An exclusive waterfront home has suffered an $800,000 drop in Auckland Council's latest valuations.
Geoff Burton's house at 13 Peacock St, Glendowie, has gone from a capital value of $2.3 million to just $1.5 million - despite the suburb's values rising by 7.79 per cent overall.
Mr Burton is one of more than 1000 homeowners who have so far complained to the council about the new valuations.
The house, on a 1998sq m section, was once owned by the family of realtors Barfoot & Thompson and Mr Burton cannot fathom the revaluation.
"This is a very special property that had been treasured by the Barfoot family for nearly 60 years. The property was originally purchased by Mr Barfoot, who was the founder of Barfoot and Thompson, and then later passed on to the four Barfoot brothers.
"Because I knew the property needed work, I was careful to buy under the capital valuation or CV so as to avoid over-capitalising when I later spent money to enhance it.
"Nothing has changed on the property in the three years since the last valuation," Mr Burton said, noting how Glendowie's valuation rise was based on sales in the area.
A neighbouring property at 5 Peacock St has a similar gradient but is almost half the size at 1047sq m. Yet it enjoyed a land valuation rise from $1.1 million to $1.2 million, Mr Burton said.
"It seems hard to understand how two properties, side by side, could see an increase in the land value of one and such a dramatic drop in the land value of the other.
"My concern is that in today's market, CVs are commonly used as a guide for establishing the value of a property when buying and selling. Independent valuers even refer to this when calculating their own valuations.
"While CVs are only a guide, you would expect some form of consistency from one valuation to the next."
There was no consistency with this property because it was a sunny site facing northeast with its own micro-climate and access to two swimming beaches below, Mr Burton said.
"While it is not my intention to subdivide, we have established that the property is legally able to be divided into three sites."
The case follows that of Judith Pohn, whose Prebble Place house in Mission Bay had a $690,000 valuation three years ago and is on the market for $734,000 but was revalued at $550,000.
Peter McKay, the council's valuation team leader, said 1009 people from a total of 516,000 rateable properties had lodged objections to the valuations since they were released on October 27 - "this puts the current objection rate at around 0.02 per cent".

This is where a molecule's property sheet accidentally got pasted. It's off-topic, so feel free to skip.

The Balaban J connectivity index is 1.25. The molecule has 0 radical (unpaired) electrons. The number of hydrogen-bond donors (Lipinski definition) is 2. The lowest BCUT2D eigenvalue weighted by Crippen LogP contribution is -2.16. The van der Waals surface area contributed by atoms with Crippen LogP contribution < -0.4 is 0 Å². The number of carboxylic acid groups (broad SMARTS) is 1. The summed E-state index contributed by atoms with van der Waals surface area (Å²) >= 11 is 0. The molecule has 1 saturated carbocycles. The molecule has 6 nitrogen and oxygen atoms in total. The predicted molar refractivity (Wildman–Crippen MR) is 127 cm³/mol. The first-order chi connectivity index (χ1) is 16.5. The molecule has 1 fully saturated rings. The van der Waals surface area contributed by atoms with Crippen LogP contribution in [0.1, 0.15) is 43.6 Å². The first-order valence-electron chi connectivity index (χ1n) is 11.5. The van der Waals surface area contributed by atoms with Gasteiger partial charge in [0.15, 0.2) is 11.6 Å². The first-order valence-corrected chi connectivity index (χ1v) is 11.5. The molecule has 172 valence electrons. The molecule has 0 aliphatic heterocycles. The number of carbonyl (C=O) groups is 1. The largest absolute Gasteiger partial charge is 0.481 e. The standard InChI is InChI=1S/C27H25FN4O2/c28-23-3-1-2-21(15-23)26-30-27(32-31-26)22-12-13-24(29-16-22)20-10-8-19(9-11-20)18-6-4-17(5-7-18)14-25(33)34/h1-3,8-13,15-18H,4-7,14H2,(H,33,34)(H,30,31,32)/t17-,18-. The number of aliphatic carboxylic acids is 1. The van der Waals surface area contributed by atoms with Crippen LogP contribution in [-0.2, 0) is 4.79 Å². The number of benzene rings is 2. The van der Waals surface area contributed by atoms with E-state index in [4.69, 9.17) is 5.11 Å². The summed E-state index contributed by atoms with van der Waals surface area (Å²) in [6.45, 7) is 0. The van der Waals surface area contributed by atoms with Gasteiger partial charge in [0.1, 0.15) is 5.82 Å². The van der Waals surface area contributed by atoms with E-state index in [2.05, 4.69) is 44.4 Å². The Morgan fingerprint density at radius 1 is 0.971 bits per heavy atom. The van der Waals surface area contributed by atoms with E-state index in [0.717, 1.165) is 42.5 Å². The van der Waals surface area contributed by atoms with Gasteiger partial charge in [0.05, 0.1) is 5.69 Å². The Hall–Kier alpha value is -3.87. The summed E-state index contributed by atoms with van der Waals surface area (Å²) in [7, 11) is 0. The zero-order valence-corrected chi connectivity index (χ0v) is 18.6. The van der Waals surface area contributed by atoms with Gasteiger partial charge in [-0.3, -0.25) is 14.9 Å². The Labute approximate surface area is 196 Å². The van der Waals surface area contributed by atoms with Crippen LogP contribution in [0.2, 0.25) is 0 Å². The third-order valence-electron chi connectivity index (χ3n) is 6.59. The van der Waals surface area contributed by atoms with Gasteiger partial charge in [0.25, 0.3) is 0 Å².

"The information released pertaining to capital value movements are average movements for the suburbs identified," Mr McKay said.
"The value movements of individual properties within locations will vary according to a number of factors including site-specific factors, the quality and age of the improvements built upon the site and locational factors."
There had been no analysis of the values that caused the objections, Mr McKay said.
Nicki Bilbrough, president of the Institute of Valuers, said homeowners should hire a registered valuer for a true assessment of market worth and not rely on council revaluations.
"The rating value is described as being the probable value a property would sell for on that date and is assessed under the Rating Act 1998 and it is not possible that every rating value is the result of a property inspection by a valuer.
"It could have been the product of a computer-estimated value. In these instances, the presentation of the property or any improvements that may have been undertaken without requiring resource consent may not have been accounted for," she said.
"A registered valuer will fully inspect a property, internally and externally, measuring the floor area and taking note of the age, condition, and ancillary improvements such as garaging, car parking, landscape, swimming pools, etc.
"The size of the site along with access, contour and views are also noted and taken in account."
People unhappy with revaluations have until December 16 to lodge a written objection.
Queries about valuations or the valuation process should go to Auckland Council's revaluation team on 0800 874 060 or www.aucklandcouncil.govt.nz/revaluation